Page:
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A Quirky Charmer, but Is That Enough?

This publicity photo released by Focus Features shows Tina Fey, left, who stars as Portia and Lily Tomlin who stars as Susannah, in a scene from the comedy/drama film, "Admission," directed by Paul Weitz. The movie is a Focus Features release opening March 22.  (AP Photo/Focus Features, David Lee)

This publicity photo released by Focus Features shows Tina Fey, left, who stars as Portia and Lily Tomlin who stars as Susannah, in a scene from the comedy/drama film, "Admission," directed by Paul Weitz. The movie is a Focus Features release opening March 22. (AP Photo/Focus Features, David Lee)

Like an anxious parent waiting to hear whether his kid has gotten into a good college, I worry about Admission. I worry that the quirky little film — which stars comedians Tina Fey and Paul Rudd, but is not exactly a “Tina Fey and Paul Rudd comedy” — might never find its true audience. I worry, in short, that it’s a classic example of the cinematic underachiever: a movie with a good head on its shoulders and a sweet heart, but with an inconsistent report card, based at least on the mixed reaction to a recent screening.

There’s a high school senior with the same problem at the center of this off-kilter charmer, directed by Paul Weitz from screenwriter Karen Croner’s adaptation of Jean Hanff Korelitz’s serio-comic novel. That’s Jeremiah Balakian (Nat Wolff), a brilliant oddball with a lousy GPA who got stellar scores on his SAT and AP exams. Rudd plays Jeremiah’s principal John Pressman, an earnest free spirit who’s so determined to get his misfit star pupil into a good school that he calls up his old college classmate Portia Nathan (Fey), a Princeton University admissions officer.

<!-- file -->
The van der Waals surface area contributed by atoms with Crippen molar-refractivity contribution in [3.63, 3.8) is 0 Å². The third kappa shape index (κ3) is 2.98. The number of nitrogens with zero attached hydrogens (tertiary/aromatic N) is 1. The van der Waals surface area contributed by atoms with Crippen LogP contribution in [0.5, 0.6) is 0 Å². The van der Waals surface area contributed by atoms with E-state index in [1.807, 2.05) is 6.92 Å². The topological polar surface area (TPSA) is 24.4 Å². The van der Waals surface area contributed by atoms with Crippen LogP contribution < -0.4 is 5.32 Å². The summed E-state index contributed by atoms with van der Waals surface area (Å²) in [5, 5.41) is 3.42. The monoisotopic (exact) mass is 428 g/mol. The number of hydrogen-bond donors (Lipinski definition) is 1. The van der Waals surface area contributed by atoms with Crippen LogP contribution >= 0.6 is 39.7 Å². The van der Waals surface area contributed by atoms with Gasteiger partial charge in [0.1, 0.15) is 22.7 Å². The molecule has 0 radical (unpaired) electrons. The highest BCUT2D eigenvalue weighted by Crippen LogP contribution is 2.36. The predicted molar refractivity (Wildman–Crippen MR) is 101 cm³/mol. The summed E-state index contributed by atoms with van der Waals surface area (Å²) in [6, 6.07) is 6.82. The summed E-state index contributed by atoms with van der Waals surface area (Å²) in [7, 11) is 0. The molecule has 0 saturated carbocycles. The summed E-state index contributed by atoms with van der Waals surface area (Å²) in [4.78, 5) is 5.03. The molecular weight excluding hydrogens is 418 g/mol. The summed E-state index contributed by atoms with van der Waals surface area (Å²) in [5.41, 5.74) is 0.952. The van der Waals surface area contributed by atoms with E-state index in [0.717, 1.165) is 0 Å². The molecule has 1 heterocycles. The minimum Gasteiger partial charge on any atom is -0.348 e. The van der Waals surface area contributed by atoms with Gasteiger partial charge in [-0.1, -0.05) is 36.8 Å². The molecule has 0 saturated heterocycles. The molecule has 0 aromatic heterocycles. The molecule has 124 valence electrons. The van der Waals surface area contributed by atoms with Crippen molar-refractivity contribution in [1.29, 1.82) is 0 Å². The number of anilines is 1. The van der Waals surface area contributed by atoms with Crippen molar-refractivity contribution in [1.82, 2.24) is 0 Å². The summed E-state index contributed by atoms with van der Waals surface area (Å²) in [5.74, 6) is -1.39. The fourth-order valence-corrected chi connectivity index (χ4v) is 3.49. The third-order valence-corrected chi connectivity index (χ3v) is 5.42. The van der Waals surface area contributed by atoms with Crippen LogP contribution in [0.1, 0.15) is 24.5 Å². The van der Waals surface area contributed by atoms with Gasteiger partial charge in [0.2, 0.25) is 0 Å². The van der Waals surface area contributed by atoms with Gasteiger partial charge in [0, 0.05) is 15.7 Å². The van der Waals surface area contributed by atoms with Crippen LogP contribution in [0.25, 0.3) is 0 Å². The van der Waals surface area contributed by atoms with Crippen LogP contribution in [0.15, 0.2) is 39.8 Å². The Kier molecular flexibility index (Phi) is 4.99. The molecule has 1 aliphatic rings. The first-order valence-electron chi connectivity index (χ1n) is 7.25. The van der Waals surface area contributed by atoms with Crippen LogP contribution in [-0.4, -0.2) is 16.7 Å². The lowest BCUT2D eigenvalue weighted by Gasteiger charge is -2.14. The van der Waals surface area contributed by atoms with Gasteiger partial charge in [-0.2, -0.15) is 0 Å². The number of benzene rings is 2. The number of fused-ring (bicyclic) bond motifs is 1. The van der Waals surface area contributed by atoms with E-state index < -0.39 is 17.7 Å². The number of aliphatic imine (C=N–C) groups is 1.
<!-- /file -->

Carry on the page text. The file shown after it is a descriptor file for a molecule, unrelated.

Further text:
John also has discovered — or believes he has discovered — a familial connection between Portia and Jeremiah, an adoptee who is the same age as the child Portia gave up for adoption when she was an undergraduate. Believing that she is Jeremiah’s birth mother, Portia’s maternal instinct suddenly kicks in.

That complicates her job, which depends on Portia’s ability to accept or reject an applicant based not on emotion, but on quantifiable academic suitability.

Have I mentioned that Admission is not especially funny?

The trailer can’t seem to make up its mind. On the one hand, it looks like a satire of academia. On the other hand, it could be a gentle rom-com. In truth, it’s neither.

Or rather, it’s both, to some degree. Mostly, it’s a tale of regret and letting go, and how the paths that our lives take matter less than the way we walk them. Like Weitz’s excellent About a Boy, Admission is a serious film about life, relationships and growing up, with a gloss of humor.

On paper, some of it actually sounds quite heavy. Portia’s tart-tongued feminist mother (Lily Tomlin) has just undergone a double mastectomy. John is a single father, struggling to raise an African orphan (Travaris Spears). And Portia’s live-in boyfriend (Michael Sheen) unceremoniously dumps her early in the film.

Although Weitz and Croner keep things light, there’s a groundedness to the film, thanks largely to the fine supporting cast, which includes Wallace Shawn as Portia’s nebbishy boss, who is considering naming her as his replacement when he retires.

In their central roles, Rudd and Fey have a natural, unforced chemistry. John and Portia are cute as buttons, but they’re also goofy, confused and flawed people. So is Jeremiah. Wolff, a juvenile actor who cut his teeth on the Nickelodeon TV series The Naked Brothers Band, really comes into his own here.

I’m not surprised the trailer seems to misrepresent Admission. It’s difficult to pigeonhole. A little too quirky for the multiplex but too mainstream for the art house, it’s a film that could very easily get lost in the shuffle.

And that would be a shame. I feel the same way about it as the Princeton professor who’s asked to give Jeremiah a recommendation, based on the boy’s performance of an awkward ventriloquist skit inspired by philosopher Rene Descartes.

“Weird,” the professor says, shaking his head. “I liked it.”